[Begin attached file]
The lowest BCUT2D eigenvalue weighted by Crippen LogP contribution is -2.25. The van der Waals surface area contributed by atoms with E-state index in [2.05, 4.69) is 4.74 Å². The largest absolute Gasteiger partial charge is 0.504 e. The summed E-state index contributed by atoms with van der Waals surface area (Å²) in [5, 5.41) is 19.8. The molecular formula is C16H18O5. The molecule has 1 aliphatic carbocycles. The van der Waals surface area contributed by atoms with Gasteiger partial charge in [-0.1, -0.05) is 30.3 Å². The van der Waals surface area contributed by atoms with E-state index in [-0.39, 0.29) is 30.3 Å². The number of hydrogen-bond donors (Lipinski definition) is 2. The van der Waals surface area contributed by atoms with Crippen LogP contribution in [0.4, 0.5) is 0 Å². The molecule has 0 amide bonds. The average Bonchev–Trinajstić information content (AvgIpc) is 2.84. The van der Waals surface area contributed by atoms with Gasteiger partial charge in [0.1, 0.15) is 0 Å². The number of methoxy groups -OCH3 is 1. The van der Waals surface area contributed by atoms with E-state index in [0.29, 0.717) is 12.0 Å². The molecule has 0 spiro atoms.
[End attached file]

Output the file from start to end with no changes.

The lowest BCUT2D eigenvalue weighted by Crippen LogP contribution is -2.25. The van der Waals surface area contributed by atoms with E-state index in [2.05, 4.69) is 4.74 Å². The largest absolute Gasteiger partial charge is 0.504 e. The summed E-state index contributed by atoms with van der Waals surface area (Å²) in [5, 5.41) is 19.8. The molecular formula is C16H18O5. The molecule has 1 aliphatic carbocycles. The van der Waals surface area contributed by atoms with Gasteiger partial charge in [-0.1, -0.05) is 30.3 Å². The van der Waals surface area contributed by atoms with E-state index in [-0.39, 0.29) is 30.3 Å². The number of hydrogen-bond donors (Lipinski definition) is 2. The van der Waals surface area contributed by atoms with Crippen LogP contribution in [0.4, 0.5) is 0 Å². The molecule has 0 amide bonds. The average Bonchev–Trinajstić information content (AvgIpc) is 2.84. The van der Waals surface area contributed by atoms with Gasteiger partial charge in [0.1, 0.15) is 0 Å². The number of methoxy groups -OCH3 is 1. The van der Waals surface area contributed by atoms with E-state index in [0.29, 0.717) is 12.0 Å². The molecule has 0 spiro atoms.